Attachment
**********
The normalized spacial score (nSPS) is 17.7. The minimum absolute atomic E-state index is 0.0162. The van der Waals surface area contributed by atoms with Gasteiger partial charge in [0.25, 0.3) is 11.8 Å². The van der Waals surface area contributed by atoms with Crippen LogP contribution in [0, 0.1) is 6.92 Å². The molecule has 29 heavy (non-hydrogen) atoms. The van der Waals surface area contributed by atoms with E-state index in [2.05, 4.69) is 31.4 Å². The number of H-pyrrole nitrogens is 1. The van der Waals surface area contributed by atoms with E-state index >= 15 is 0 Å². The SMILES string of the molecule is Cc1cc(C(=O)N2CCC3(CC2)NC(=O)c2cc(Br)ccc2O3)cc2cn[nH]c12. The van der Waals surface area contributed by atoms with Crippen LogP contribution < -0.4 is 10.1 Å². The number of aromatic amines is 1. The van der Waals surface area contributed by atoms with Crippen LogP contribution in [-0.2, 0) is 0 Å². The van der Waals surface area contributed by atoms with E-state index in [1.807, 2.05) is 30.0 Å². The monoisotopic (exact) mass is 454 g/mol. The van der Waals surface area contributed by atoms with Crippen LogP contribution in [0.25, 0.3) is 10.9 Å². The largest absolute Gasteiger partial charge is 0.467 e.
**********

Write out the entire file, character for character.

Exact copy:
The normalized spacial score (nSPS) is 17.7. The minimum absolute atomic E-state index is 0.0162. The van der Waals surface area contributed by atoms with Gasteiger partial charge in [0.25, 0.3) is 11.8 Å². The van der Waals surface area contributed by atoms with Crippen LogP contribution in [0, 0.1) is 6.92 Å². The molecule has 29 heavy (non-hydrogen) atoms. The van der Waals surface area contributed by atoms with E-state index in [2.05, 4.69) is 31.4 Å². The number of H-pyrrole nitrogens is 1. The van der Waals surface area contributed by atoms with E-state index >= 15 is 0 Å². The SMILES string of the molecule is Cc1cc(C(=O)N2CCC3(CC2)NC(=O)c2cc(Br)ccc2O3)cc2cn[nH]c12. The van der Waals surface area contributed by atoms with Crippen LogP contribution < -0.4 is 10.1 Å². The number of aromatic amines is 1. The van der Waals surface area contributed by atoms with Crippen LogP contribution in [-0.2, 0) is 0 Å². The van der Waals surface area contributed by atoms with E-state index in [1.807, 2.05) is 30.0 Å². The monoisotopic (exact) mass is 454 g/mol. The van der Waals surface area contributed by atoms with Crippen LogP contribution in [0.25, 0.3) is 10.9 Å². The largest absolute Gasteiger partial charge is 0.467 e.